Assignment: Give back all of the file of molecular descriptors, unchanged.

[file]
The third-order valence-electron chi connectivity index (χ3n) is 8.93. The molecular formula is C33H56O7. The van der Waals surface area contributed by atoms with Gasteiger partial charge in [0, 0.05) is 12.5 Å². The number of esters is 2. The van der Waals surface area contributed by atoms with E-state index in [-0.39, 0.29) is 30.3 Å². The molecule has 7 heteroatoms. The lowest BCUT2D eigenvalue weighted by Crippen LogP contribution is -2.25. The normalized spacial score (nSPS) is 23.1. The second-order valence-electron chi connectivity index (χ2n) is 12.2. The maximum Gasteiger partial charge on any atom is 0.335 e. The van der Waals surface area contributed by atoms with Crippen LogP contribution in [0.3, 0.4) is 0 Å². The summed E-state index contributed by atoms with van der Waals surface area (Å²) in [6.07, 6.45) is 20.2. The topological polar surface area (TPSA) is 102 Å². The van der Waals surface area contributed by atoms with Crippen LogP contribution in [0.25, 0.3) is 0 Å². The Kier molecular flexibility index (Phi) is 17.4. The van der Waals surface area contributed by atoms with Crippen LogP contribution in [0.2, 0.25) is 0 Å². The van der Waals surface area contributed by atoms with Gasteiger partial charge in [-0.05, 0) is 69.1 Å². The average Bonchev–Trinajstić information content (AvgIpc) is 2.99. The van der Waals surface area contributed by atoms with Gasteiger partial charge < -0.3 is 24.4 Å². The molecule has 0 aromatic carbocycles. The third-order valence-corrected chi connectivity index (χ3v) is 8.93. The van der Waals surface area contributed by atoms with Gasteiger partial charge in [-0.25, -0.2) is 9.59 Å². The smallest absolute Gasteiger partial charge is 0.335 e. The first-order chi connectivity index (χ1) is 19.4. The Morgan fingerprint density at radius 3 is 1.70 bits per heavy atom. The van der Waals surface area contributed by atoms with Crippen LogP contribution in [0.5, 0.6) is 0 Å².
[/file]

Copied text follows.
The third-order valence-electron chi connectivity index (χ3n) is 8.93. The molecular formula is C33H56O7. The van der Waals surface area contributed by atoms with Gasteiger partial charge in [0, 0.05) is 12.5 Å². The number of esters is 2. The van der Waals surface area contributed by atoms with E-state index in [-0.39, 0.29) is 30.3 Å². The molecule has 7 heteroatoms. The lowest BCUT2D eigenvalue weighted by Crippen LogP contribution is -2.25. The normalized spacial score (nSPS) is 23.1. The second-order valence-electron chi connectivity index (χ2n) is 12.2. The maximum Gasteiger partial charge on any atom is 0.335 e. The van der Waals surface area contributed by atoms with Crippen LogP contribution in [0.3, 0.4) is 0 Å². The summed E-state index contributed by atoms with van der Waals surface area (Å²) in [6.07, 6.45) is 20.2. The topological polar surface area (TPSA) is 102 Å². The van der Waals surface area contributed by atoms with Crippen LogP contribution in [0.25, 0.3) is 0 Å². The Kier molecular flexibility index (Phi) is 17.4. The van der Waals surface area contributed by atoms with Crippen LogP contribution in [0.2, 0.25) is 0 Å². The van der Waals surface area contributed by atoms with Gasteiger partial charge in [-0.05, 0) is 69.1 Å². The average Bonchev–Trinajstić information content (AvgIpc) is 2.99. The van der Waals surface area contributed by atoms with Gasteiger partial charge < -0.3 is 24.4 Å². The molecule has 0 aromatic carbocycles. The third-order valence-corrected chi connectivity index (χ3v) is 8.93. The van der Waals surface area contributed by atoms with Gasteiger partial charge in [-0.25, -0.2) is 9.59 Å². The smallest absolute Gasteiger partial charge is 0.335 e. The first-order chi connectivity index (χ1) is 19.4. The Morgan fingerprint density at radius 3 is 1.70 bits per heavy atom. The van der Waals surface area contributed by atoms with Crippen LogP contribution in [0.5, 0.6) is 0 Å².